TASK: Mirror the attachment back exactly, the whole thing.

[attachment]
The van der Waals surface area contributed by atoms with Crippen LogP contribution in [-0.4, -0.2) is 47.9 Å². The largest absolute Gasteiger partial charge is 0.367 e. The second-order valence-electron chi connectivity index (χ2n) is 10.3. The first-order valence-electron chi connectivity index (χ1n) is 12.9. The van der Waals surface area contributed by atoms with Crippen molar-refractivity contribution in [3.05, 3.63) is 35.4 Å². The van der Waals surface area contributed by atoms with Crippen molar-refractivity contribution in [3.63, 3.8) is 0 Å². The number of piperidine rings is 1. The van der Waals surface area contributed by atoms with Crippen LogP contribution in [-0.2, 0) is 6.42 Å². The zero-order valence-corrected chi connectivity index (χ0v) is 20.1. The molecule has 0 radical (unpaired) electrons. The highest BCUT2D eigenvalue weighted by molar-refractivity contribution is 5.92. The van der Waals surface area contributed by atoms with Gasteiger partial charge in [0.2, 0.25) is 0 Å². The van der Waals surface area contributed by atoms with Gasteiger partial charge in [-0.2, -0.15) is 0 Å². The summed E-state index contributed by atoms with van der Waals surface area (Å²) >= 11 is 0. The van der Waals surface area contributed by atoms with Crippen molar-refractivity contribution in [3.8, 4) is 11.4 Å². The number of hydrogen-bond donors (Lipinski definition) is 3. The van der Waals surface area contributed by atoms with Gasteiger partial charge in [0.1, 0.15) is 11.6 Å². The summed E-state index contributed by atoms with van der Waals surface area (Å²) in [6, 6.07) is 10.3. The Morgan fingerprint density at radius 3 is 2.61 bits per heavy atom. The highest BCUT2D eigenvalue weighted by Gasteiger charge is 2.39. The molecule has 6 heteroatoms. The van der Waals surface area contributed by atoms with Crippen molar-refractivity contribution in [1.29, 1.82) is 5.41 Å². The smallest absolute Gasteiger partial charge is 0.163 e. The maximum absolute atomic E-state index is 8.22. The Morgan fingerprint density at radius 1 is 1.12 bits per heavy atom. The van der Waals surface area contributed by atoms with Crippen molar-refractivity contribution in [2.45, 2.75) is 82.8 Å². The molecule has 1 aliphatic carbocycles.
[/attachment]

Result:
The van der Waals surface area contributed by atoms with Crippen LogP contribution in [-0.4, -0.2) is 47.9 Å². The largest absolute Gasteiger partial charge is 0.367 e. The second-order valence-electron chi connectivity index (χ2n) is 10.3. The first-order valence-electron chi connectivity index (χ1n) is 12.9. The van der Waals surface area contributed by atoms with Crippen molar-refractivity contribution in [3.05, 3.63) is 35.4 Å². The van der Waals surface area contributed by atoms with Crippen molar-refractivity contribution in [3.63, 3.8) is 0 Å². The number of piperidine rings is 1. The van der Waals surface area contributed by atoms with Crippen LogP contribution in [-0.2, 0) is 6.42 Å². The zero-order valence-corrected chi connectivity index (χ0v) is 20.1. The molecule has 0 radical (unpaired) electrons. The highest BCUT2D eigenvalue weighted by molar-refractivity contribution is 5.92. The van der Waals surface area contributed by atoms with Gasteiger partial charge in [0.2, 0.25) is 0 Å². The van der Waals surface area contributed by atoms with Gasteiger partial charge in [-0.2, -0.15) is 0 Å². The summed E-state index contributed by atoms with van der Waals surface area (Å²) >= 11 is 0. The van der Waals surface area contributed by atoms with Crippen molar-refractivity contribution in [3.8, 4) is 11.4 Å². The number of hydrogen-bond donors (Lipinski definition) is 3. The van der Waals surface area contributed by atoms with Gasteiger partial charge in [0.1, 0.15) is 11.6 Å². The summed E-state index contributed by atoms with van der Waals surface area (Å²) in [6, 6.07) is 10.3. The Morgan fingerprint density at radius 3 is 2.61 bits per heavy atom. The highest BCUT2D eigenvalue weighted by Gasteiger charge is 2.39. The molecule has 6 heteroatoms. The van der Waals surface area contributed by atoms with Crippen molar-refractivity contribution in [1.29, 1.82) is 5.41 Å². The smallest absolute Gasteiger partial charge is 0.163 e. The maximum absolute atomic E-state index is 8.22. The Morgan fingerprint density at radius 1 is 1.12 bits per heavy atom. The van der Waals surface area contributed by atoms with Crippen molar-refractivity contribution in [2.45, 2.75) is 82.8 Å². The molecule has 1 aliphatic carbocycles.